The Idea for a Novel Comes From…

July 12, 2010 by · Leave a Comment 

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I was originally drawn to the real life character of Jane Maxwell, the 4th Duchess of Gordon (seen with her son in a painting hanging in the Scottish National Portrait Gallery) , because my aforementioned great- grandmother, Elfie McCullough–who lived to be 96–claimed that our McCulloughs from the Lowlands of Scotland were related to the Maxwells of Monreith through marriage a few generations before Jane Maxwell was born.  Later I came across an article about her life as the “Match-making Duchess” and was very intrigued that I might be related to such a fascinating historical figure. Sadly, after five years of research, I was never able to prove I was her direct descendant, but the odd thing is, we look rather alike: dark hair, hazel eyes, and a similar bone structure!

The more I researched her life, the more I believed that the extraordinary story of the Duchess of Gordon puts her right up there with the great ladies of Scotland. To my knowledge, no one has to date written a serious, full-length biography about Jane Maxwell, and as I began to delve into the facts of her life, I discovered she was much more than merely an ambitious mama for her seven children—six by the Duke of Gordon, certainly, but perhaps one child, a daughter, who was fathered by someone else.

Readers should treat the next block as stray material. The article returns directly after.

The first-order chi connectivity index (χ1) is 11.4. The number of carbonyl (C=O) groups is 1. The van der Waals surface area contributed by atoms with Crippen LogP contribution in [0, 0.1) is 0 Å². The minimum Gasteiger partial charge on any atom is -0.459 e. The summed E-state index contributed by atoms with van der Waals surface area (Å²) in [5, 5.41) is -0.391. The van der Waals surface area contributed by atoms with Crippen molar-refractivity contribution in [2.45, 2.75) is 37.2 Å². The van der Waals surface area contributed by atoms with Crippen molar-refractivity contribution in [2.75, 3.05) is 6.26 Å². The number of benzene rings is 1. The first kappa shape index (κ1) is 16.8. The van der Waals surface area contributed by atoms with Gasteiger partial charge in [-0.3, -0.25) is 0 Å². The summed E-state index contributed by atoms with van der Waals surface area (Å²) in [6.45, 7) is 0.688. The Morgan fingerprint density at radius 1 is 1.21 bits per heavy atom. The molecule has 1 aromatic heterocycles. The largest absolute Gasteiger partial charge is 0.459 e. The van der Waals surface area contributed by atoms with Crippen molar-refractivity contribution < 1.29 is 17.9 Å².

Yes, she married her offspring to three dukes, a marquis and a baronet, but she was also an astute politician and a confidante of the Prime Minister and King George III and Queen Charlotte, as well as a rival of the famous Georgiana, the Duchess of Devonshire.  Not only that, Jane was the patroness of the poet Robert Burns (pictured at right in a 19th c. rather romanticized rendition) and championed the publication of his first book of poems.  

More remarkable, especially during the era of the French Revolution, the Duchess of Gordon was considered  a  heroine in the eyes of the crofters who rented lands from her husband and for whom she developed the weaving trade and other occupations that fed and clothed the poorest of the poor. Perhaps most compellingly for my story was the fact that she was virtually in love with two men over a span of three decades!  At her funeral, nearly the entire population of the Spey River Valley turned out to pay her homage, which is a great testament to what an important figure she had become.

There were rumors aplenty during her lifetime that she and the devilishly handsome “Rabbie” Burns were more to each other than patroness and poet, and this 18th century “gossip” became a pivotal point in the plot of my biographical novel Island of the Swans. From my examination of the record, by the way, I don’t believe a word of it, but it certainly made for some compelling fiction…

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